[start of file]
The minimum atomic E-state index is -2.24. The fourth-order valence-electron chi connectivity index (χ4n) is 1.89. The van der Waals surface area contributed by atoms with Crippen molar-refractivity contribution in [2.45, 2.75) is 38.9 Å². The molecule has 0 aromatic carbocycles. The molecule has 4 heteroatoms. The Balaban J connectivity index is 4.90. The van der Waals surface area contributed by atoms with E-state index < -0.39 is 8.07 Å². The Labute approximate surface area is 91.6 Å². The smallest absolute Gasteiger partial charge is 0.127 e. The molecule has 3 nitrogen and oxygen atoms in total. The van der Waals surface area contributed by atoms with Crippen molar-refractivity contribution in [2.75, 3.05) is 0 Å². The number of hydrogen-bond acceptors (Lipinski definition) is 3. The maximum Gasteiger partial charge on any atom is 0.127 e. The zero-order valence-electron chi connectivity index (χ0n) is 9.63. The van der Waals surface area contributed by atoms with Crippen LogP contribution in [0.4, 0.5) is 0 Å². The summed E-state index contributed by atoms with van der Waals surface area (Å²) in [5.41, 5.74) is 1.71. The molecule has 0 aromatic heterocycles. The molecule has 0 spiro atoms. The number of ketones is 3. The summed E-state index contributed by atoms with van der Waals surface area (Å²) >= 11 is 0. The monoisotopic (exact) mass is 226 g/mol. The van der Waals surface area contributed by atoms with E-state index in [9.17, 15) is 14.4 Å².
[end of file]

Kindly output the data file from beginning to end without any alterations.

The minimum atomic E-state index is -2.24. The fourth-order valence-electron chi connectivity index (χ4n) is 1.89. The van der Waals surface area contributed by atoms with Crippen molar-refractivity contribution in [2.45, 2.75) is 38.9 Å². The molecule has 0 aromatic carbocycles. The molecule has 4 heteroatoms. The Balaban J connectivity index is 4.90. The van der Waals surface area contributed by atoms with E-state index < -0.39 is 8.07 Å². The Labute approximate surface area is 91.6 Å². The smallest absolute Gasteiger partial charge is 0.127 e. The molecule has 3 nitrogen and oxygen atoms in total. The van der Waals surface area contributed by atoms with Crippen molar-refractivity contribution in [2.75, 3.05) is 0 Å². The number of hydrogen-bond acceptors (Lipinski definition) is 3. The maximum Gasteiger partial charge on any atom is 0.127 e. The zero-order valence-electron chi connectivity index (χ0n) is 9.63. The van der Waals surface area contributed by atoms with Crippen LogP contribution in [0.4, 0.5) is 0 Å². The summed E-state index contributed by atoms with van der Waals surface area (Å²) in [5.41, 5.74) is 1.71. The molecule has 0 aromatic heterocycles. The molecule has 0 spiro atoms. The number of ketones is 3. The summed E-state index contributed by atoms with van der Waals surface area (Å²) >= 11 is 0. The monoisotopic (exact) mass is 226 g/mol. The van der Waals surface area contributed by atoms with E-state index in [9.17, 15) is 14.4 Å².